Ever been dragged to a gig by a mate and had your eyes opened a new and unexpectedly amazing experience?
As a young impressionable schoolboy in Liverpool during the punk rock explosion of ’77-’78, I was asked by a classmate, John, if I would go with him to see John Cooper-Clarke, as he also wanted to be a punk poet. I said, “Who’s he?” …Come on, cut me some slack here…it was March 1978 and there was no internet, only the music press for info…JCC was just starting out.
And so I went to my first ever night club gig at Eric’s in Liverpool, on Mathew Street, opposite the once famous but derelict Cavern Club (it had been closed for some years, before it was revived as a tourist attraction). It was 7th April 1978 and was billed as ‘The Fall plus Special Guest’ (see attached flyer with JCC autograph!). The special guest was a lanky Salford punk poet with dark glasses and a mop of black hair – pretty much identical to how he looked a few months ago in 2015 on TV in ‘Have I got News For You’. The Salford Bard, now being touted as the next Poet Lauriat and with poems on the school curriculum, was unexpectedly brilliant. I still remember ‘I Married a Monster from Outer Space’, and ‘Kung Fu International’, apparently recorded ‘live’ at that gig and used as a B side. He was followed by Mark E. Smith and The Fall, at that time a rough punk-imitator band, as most new bands felt they had to be. ‘Last Orders’ was the stand-out track from this early punk thrash.
Now, the reason I’ve put finger to keyboard with this blog post is that it just occurred to me that both these unwell-looking acts ARE STILL GOING! Both are gigging in 2015, John Cooper-Clarke down the road in Guildford this week supporting Squeeze. I loved the last scene of the last episode of ‘The Sopranos’ played out with JCC’s ‘Evidently Chicken Town’. Now cropping up in TV commercials, the former coke and brown addict is an inspiration to us all in….well….survival.
The Fall, who released their first album the year after I saw them in 1979, have gone on to be one of the most prolific recording acts in British music history. With 31 studio albums to date, and many more live albums, Mark has tried his level best to bore us all to death. Although not such a big fan, I was persuaded to see the Fall in the late 80’s twice, and enjoyed both, very different, performances.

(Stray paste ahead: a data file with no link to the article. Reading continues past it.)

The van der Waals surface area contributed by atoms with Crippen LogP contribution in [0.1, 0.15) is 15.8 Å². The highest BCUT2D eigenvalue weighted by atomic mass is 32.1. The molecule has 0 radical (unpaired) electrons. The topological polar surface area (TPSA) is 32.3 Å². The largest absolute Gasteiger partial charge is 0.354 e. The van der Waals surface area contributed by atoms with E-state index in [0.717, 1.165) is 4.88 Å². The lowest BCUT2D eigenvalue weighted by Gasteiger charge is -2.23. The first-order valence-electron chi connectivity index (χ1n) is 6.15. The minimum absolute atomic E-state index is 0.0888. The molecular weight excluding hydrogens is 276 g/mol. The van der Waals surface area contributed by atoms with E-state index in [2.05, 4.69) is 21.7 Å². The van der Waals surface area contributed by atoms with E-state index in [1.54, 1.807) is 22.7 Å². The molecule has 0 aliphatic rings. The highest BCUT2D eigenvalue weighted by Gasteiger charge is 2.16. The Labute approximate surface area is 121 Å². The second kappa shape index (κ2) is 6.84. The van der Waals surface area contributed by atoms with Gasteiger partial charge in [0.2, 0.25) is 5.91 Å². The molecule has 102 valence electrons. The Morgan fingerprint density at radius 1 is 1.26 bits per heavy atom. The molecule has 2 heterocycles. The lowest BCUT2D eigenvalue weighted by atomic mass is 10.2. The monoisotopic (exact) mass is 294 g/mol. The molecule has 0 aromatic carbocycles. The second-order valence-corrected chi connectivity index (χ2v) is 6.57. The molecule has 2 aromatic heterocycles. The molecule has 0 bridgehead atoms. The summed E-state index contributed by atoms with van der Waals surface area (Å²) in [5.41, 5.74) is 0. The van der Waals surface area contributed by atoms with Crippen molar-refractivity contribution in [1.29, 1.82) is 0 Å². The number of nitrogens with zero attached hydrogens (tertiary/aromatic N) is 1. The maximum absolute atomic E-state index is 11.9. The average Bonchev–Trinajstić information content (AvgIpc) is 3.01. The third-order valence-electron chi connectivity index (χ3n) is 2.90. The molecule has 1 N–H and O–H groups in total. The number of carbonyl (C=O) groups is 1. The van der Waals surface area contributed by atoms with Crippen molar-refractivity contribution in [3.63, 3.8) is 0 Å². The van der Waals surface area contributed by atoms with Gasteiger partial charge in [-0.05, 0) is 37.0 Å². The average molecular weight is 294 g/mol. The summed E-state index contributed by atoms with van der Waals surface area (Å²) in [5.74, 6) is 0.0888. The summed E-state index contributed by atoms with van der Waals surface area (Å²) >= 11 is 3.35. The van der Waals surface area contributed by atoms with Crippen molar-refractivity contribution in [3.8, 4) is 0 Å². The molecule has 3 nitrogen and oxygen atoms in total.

One was in a dingy club in Croydon, where, with Brix on bass, they belted out classic and memorable versions of ‘Eat Yourself Fitter’ and ‘Cruiser’s Creek’. The other was at Sadler’s Wells Theatre (I kid you not) where sometime in September 1988 I was dragged by mate Jimmy to see ‘I Am Curious Orange’ with The Fall on stage with the Michael Clark contemporary dance group cavorting around them to quite brilliant versions of ‘Curious Orange’ and ‘Big New Prinz’ (scan of programme cover shown – anyone else go to this?). Inspired and innovative…
What impresses me most about JCC and Mark E. Smith is their unshakable belief in what they’re doing – in their art. They have spanned the late 70s, 80s, 90s, 00s and are still batting on in 2015 and, no doubt, beyond. They must have met virtually everyone in UK showbiz….a kind of anti-advertisement for Manchester. Keep Away! It’s all like Beezley Street! But bizarrely, Manchester and Salford acts like The Fall, The Smith, JCC, Joy Division/New Order (Happy Mondays, Oasis in the 90s) have all tickled my imagination, tuning me in to a grim Northern outlook that is remarkably tough, resilient and strangely uplifting. Hell, they’re even thinking of taking tourists there!
I say, Rock on JCC and Mark E. Smith. You have inspired a generation and now reach a younger audience who see the Punk Era that spewed you out as a kind of Golden Age. We grew up then, and understood the value of questioning the Establishment and of rebellion…without questioning, without perspective, the country will end up being run by someone like….errr….David Cameron!